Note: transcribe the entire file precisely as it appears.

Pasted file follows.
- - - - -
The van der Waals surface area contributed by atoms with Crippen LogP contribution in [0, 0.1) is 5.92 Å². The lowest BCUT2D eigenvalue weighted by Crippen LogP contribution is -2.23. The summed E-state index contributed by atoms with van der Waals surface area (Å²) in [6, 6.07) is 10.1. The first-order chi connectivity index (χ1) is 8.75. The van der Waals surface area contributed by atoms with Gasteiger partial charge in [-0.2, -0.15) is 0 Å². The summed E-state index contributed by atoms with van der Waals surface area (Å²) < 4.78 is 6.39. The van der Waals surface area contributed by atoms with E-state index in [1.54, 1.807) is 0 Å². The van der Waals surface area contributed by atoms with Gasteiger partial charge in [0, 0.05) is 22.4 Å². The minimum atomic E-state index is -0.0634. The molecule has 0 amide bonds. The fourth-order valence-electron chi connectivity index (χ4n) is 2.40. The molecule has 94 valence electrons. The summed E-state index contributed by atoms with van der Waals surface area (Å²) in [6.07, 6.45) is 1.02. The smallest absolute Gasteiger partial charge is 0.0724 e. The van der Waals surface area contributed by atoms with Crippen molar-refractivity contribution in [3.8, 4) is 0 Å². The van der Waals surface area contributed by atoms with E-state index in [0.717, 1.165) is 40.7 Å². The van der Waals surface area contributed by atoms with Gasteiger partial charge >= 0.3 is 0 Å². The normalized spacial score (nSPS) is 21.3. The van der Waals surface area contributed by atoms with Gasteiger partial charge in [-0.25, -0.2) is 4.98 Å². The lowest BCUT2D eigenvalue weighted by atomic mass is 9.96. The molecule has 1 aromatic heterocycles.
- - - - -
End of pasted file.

The van der Waals surface area contributed by atoms with Crippen LogP contribution in [0, 0.1) is 5.92 Å². The lowest BCUT2D eigenvalue weighted by Crippen LogP contribution is -2.23. The summed E-state index contributed by atoms with van der Waals surface area (Å²) in [6, 6.07) is 10.1. The first-order chi connectivity index (χ1) is 8.75. The van der Waals surface area contributed by atoms with Gasteiger partial charge in [-0.2, -0.15) is 0 Å². The summed E-state index contributed by atoms with van der Waals surface area (Å²) < 4.78 is 6.39. The van der Waals surface area contributed by atoms with E-state index in [1.54, 1.807) is 0 Å². The van der Waals surface area contributed by atoms with Gasteiger partial charge in [0, 0.05) is 22.4 Å². The minimum atomic E-state index is -0.0634. The molecule has 0 amide bonds. The fourth-order valence-electron chi connectivity index (χ4n) is 2.40. The molecule has 94 valence electrons. The summed E-state index contributed by atoms with van der Waals surface area (Å²) in [6.07, 6.45) is 1.02. The smallest absolute Gasteiger partial charge is 0.0724 e. The van der Waals surface area contributed by atoms with Crippen molar-refractivity contribution in [3.8, 4) is 0 Å². The van der Waals surface area contributed by atoms with E-state index in [0.717, 1.165) is 40.7 Å². The van der Waals surface area contributed by atoms with Gasteiger partial charge >= 0.3 is 0 Å². The normalized spacial score (nSPS) is 21.3. The van der Waals surface area contributed by atoms with Gasteiger partial charge in [-0.25, -0.2) is 4.98 Å². The lowest BCUT2D eigenvalue weighted by atomic mass is 9.96. The molecule has 1 aromatic heterocycles.